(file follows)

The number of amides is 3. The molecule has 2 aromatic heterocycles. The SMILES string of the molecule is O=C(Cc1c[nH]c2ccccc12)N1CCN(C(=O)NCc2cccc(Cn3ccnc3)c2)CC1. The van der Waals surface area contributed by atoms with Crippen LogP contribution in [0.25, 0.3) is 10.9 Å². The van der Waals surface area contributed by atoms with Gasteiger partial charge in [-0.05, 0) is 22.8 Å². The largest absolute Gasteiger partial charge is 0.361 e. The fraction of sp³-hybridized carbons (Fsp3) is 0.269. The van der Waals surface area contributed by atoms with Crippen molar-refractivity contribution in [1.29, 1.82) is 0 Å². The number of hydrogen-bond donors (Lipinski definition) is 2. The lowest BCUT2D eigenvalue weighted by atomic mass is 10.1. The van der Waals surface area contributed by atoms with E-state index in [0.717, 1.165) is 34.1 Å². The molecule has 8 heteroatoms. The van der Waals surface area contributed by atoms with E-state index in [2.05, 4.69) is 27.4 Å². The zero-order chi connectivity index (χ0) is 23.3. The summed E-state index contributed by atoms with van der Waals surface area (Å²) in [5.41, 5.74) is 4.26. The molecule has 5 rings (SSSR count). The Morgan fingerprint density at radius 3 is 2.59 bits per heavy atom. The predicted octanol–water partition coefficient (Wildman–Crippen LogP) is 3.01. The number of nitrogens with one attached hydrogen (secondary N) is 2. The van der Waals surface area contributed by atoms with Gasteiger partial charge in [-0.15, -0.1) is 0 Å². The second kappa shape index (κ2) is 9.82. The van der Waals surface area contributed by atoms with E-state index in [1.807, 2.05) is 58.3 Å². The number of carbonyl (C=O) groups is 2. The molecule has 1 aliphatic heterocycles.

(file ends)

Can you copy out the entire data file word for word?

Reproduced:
The number of amides is 3. The molecule has 2 aromatic heterocycles. The SMILES string of the molecule is O=C(Cc1c[nH]c2ccccc12)N1CCN(C(=O)NCc2cccc(Cn3ccnc3)c2)CC1. The van der Waals surface area contributed by atoms with Crippen LogP contribution in [0.25, 0.3) is 10.9 Å². The van der Waals surface area contributed by atoms with Gasteiger partial charge in [-0.05, 0) is 22.8 Å². The largest absolute Gasteiger partial charge is 0.361 e. The fraction of sp³-hybridized carbons (Fsp3) is 0.269. The van der Waals surface area contributed by atoms with Crippen molar-refractivity contribution in [1.29, 1.82) is 0 Å². The number of hydrogen-bond donors (Lipinski definition) is 2. The lowest BCUT2D eigenvalue weighted by atomic mass is 10.1. The van der Waals surface area contributed by atoms with E-state index in [0.717, 1.165) is 34.1 Å². The molecule has 8 heteroatoms. The van der Waals surface area contributed by atoms with E-state index in [2.05, 4.69) is 27.4 Å². The zero-order chi connectivity index (χ0) is 23.3. The summed E-state index contributed by atoms with van der Waals surface area (Å²) in [5.41, 5.74) is 4.26. The molecule has 5 rings (SSSR count). The Morgan fingerprint density at radius 3 is 2.59 bits per heavy atom. The predicted octanol–water partition coefficient (Wildman–Crippen LogP) is 3.01. The number of nitrogens with one attached hydrogen (secondary N) is 2. The van der Waals surface area contributed by atoms with Gasteiger partial charge in [-0.15, -0.1) is 0 Å². The second kappa shape index (κ2) is 9.82. The van der Waals surface area contributed by atoms with E-state index in [1.807, 2.05) is 58.3 Å². The number of carbonyl (C=O) groups is 2. The molecule has 1 aliphatic heterocycles.